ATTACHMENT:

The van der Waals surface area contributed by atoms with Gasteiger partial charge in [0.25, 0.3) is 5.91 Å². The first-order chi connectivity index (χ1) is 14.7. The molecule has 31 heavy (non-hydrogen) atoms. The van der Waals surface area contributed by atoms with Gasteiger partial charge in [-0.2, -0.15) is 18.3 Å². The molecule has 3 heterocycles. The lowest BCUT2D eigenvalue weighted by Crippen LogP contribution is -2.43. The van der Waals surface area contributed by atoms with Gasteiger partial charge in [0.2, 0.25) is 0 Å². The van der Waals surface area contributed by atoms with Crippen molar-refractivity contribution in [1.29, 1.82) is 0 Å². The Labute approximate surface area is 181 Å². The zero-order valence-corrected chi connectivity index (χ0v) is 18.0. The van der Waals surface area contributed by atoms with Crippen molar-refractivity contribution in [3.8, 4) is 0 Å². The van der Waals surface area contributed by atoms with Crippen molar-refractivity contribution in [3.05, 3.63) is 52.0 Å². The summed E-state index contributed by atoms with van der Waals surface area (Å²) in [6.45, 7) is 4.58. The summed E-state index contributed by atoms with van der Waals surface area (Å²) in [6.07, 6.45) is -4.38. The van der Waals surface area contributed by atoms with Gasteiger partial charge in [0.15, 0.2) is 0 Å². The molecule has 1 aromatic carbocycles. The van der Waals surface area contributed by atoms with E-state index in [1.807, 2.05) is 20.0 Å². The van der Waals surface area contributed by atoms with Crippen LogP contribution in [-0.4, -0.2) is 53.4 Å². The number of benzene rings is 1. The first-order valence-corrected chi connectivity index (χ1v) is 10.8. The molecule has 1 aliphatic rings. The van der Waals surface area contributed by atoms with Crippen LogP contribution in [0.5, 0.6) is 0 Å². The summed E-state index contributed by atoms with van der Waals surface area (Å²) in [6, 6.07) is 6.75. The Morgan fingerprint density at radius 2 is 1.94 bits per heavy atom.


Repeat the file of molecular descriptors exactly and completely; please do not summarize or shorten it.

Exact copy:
The van der Waals surface area contributed by atoms with Gasteiger partial charge in [0.25, 0.3) is 5.91 Å². The first-order chi connectivity index (χ1) is 14.7. The molecule has 31 heavy (non-hydrogen) atoms. The van der Waals surface area contributed by atoms with Gasteiger partial charge in [-0.2, -0.15) is 18.3 Å². The molecule has 3 heterocycles. The lowest BCUT2D eigenvalue weighted by Crippen LogP contribution is -2.43. The van der Waals surface area contributed by atoms with Gasteiger partial charge in [0.2, 0.25) is 0 Å². The van der Waals surface area contributed by atoms with Crippen molar-refractivity contribution in [1.29, 1.82) is 0 Å². The Labute approximate surface area is 181 Å². The zero-order valence-corrected chi connectivity index (χ0v) is 18.0. The van der Waals surface area contributed by atoms with Crippen molar-refractivity contribution in [3.8, 4) is 0 Å². The van der Waals surface area contributed by atoms with Crippen molar-refractivity contribution in [3.05, 3.63) is 52.0 Å². The summed E-state index contributed by atoms with van der Waals surface area (Å²) in [6.45, 7) is 4.58. The summed E-state index contributed by atoms with van der Waals surface area (Å²) in [6.07, 6.45) is -4.38. The van der Waals surface area contributed by atoms with Gasteiger partial charge in [0.15, 0.2) is 0 Å². The molecule has 1 aromatic carbocycles. The van der Waals surface area contributed by atoms with E-state index in [1.807, 2.05) is 20.0 Å². The van der Waals surface area contributed by atoms with Crippen LogP contribution in [-0.4, -0.2) is 53.4 Å². The number of benzene rings is 1. The first-order valence-corrected chi connectivity index (χ1v) is 10.8. The molecule has 1 aliphatic rings. The van der Waals surface area contributed by atoms with Crippen LogP contribution in [0.5, 0.6) is 0 Å². The summed E-state index contributed by atoms with van der Waals surface area (Å²) in [6, 6.07) is 6.75. The Morgan fingerprint density at radius 2 is 1.94 bits per heavy atom.